Sycamore players participate on the main field in practice Friday at the school. The football season is scheduled to begin in February.
Sycamore players participate on the main field in practice Friday at the school. The football season is scheduled to begin in February. — Mark Busch –

SYCAMORE – Being on Engh Community Field for the first time since last season was better than nothing for the Sycamore football team, but it still wasn’t being in Ottawa.

“It’s not the same, but it’s better than nothing,” senior lineman Dylan Shuman said.

The Spartans took to their main field on a Friday night they originally were scheduled to play an Interstate Eight Conference game against the Pirates.

Instead, they were hitting bags in a practice with pumped in sound, old highlights on the video board and no fans in the stands – although a few were watching from their cars.

“It’s pretty nice making a little bit of contact,” Shuman said. “Going the whole quarantine without hitting anything was not very good. Getting back out here today was nice.”

Coach Joe Ryan said the Spartans tried to get on the main field last week, but the soggy conditions kept them away. He said the coaching staff is trying to keep things as normal as possible.

“We’re trying to create Friday night lights for them right now because they don’t have it,” Ryan said. “I think we created a little bit of that tonight, although it’s not what we’d like to have. Sometimes you don’t always get what you want and you try to make the best of it.”

Ryan said the players have been exemplifying that attitude.

“This goal post as they say has been moving since June, and they’ve adapted every step of the way,” Ryan said. “They’ve come with a great attitude. I couldn’t be more pleased with what we’re getting from our kids. They certainly could sit back and go, ‘Woe is me,’ and we don’t see it.”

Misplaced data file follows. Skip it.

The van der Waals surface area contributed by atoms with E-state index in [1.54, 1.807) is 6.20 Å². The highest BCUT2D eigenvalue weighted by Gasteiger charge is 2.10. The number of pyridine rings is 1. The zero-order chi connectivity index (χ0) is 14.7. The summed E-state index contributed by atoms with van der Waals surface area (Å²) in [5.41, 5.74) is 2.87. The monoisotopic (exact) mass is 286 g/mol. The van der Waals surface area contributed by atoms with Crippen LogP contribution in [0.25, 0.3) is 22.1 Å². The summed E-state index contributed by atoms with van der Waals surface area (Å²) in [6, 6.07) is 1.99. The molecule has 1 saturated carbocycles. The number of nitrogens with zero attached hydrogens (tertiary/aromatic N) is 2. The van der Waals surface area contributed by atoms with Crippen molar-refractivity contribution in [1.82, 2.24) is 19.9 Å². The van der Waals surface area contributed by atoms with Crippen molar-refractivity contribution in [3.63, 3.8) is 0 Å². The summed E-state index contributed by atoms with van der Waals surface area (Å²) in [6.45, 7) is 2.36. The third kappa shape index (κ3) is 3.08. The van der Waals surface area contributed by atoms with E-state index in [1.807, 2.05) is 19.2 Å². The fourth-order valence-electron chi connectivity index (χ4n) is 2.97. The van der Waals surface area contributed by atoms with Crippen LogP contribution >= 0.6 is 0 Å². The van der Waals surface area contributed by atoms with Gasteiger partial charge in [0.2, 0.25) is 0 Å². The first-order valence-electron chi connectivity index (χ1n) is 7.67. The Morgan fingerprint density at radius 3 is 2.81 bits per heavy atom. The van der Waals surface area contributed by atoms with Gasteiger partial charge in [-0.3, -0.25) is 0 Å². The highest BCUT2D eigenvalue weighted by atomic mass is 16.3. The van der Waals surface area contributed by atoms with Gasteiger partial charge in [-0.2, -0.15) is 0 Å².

The practice came on the eve of a pair of Let Them Play marches across the state, organized in hopes of having a fall season for all sports, as opposed to waiting until the spring.

Currently, the football season is in line to begin in February.

Ryan said he sat in on some organizational phone calls for the rallies, which will be held in Springfield and Chicago. Ryan said the point of the rallies was bigger than just getting players back on the field. He said the main goal is to make sure the IHSA, Illinois Department of Public Health and governor’s office know athletics are important and not just going to go away.

“If we continue to do things the right way – and I believe people are and coaches are and programs are – I think we’re getting closer to be able to do that,” Ryan said. “I think the people who don’t see the environment with us following the guidelines, that we can make it happen. That’s the message.”

Senior linebacker Zach Wilkinson, who like Shuman said the Spartans are supportive of the rallies, said he wants to make sure the team is playing in February.

“It would stink having to prepare for a whole senior year just not to get it,” Wilkinson said. “So hopefully we’ll get it.”

Ryan said he realizes that positive cases are a possibility in any return scenario.

“I don’t have a crystal ball to say no one is ever going to get it,” Ryan said. “If I did, I’m playing the lottery and choosing the numbers. I think if you do it the right way and you’re smart about it, it gives us a chance to get out there and play.”

Ryan also said he hopes the marches spawn better communication between the IHSA, health officials and the governor’s office.

“The governor’s office in the summer wasn’t even returning phone calls or emails from the IHSA,” Ryan said. “Those groups need to work together.”